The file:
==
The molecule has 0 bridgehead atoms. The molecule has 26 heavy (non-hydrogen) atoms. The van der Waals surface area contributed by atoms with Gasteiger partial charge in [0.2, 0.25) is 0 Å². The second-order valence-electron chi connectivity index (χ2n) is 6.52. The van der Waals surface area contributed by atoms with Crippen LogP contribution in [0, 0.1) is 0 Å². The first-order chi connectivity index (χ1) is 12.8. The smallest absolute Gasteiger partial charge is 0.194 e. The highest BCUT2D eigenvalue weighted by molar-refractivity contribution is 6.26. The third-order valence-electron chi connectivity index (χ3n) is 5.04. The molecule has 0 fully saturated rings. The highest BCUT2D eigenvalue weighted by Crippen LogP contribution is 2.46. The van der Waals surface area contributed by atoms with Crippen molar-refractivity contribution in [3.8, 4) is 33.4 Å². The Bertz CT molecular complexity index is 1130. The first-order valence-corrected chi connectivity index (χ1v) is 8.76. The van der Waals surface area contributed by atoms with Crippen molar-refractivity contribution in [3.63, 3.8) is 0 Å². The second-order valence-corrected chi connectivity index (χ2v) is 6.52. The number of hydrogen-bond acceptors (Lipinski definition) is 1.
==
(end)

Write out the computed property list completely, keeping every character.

The molecule has 0 bridgehead atoms. The molecule has 26 heavy (non-hydrogen) atoms. The van der Waals surface area contributed by atoms with Gasteiger partial charge in [0.2, 0.25) is 0 Å². The second-order valence-electron chi connectivity index (χ2n) is 6.52. The van der Waals surface area contributed by atoms with Crippen LogP contribution in [0, 0.1) is 0 Å². The first-order chi connectivity index (χ1) is 12.8. The smallest absolute Gasteiger partial charge is 0.194 e. The highest BCUT2D eigenvalue weighted by molar-refractivity contribution is 6.26. The third-order valence-electron chi connectivity index (χ3n) is 5.04. The molecule has 0 fully saturated rings. The highest BCUT2D eigenvalue weighted by Crippen LogP contribution is 2.46. The van der Waals surface area contributed by atoms with Crippen molar-refractivity contribution in [3.8, 4) is 33.4 Å². The Bertz CT molecular complexity index is 1130. The first-order valence-corrected chi connectivity index (χ1v) is 8.76. The van der Waals surface area contributed by atoms with Crippen molar-refractivity contribution in [3.63, 3.8) is 0 Å². The second-order valence-corrected chi connectivity index (χ2v) is 6.52. The number of hydrogen-bond acceptors (Lipinski definition) is 1.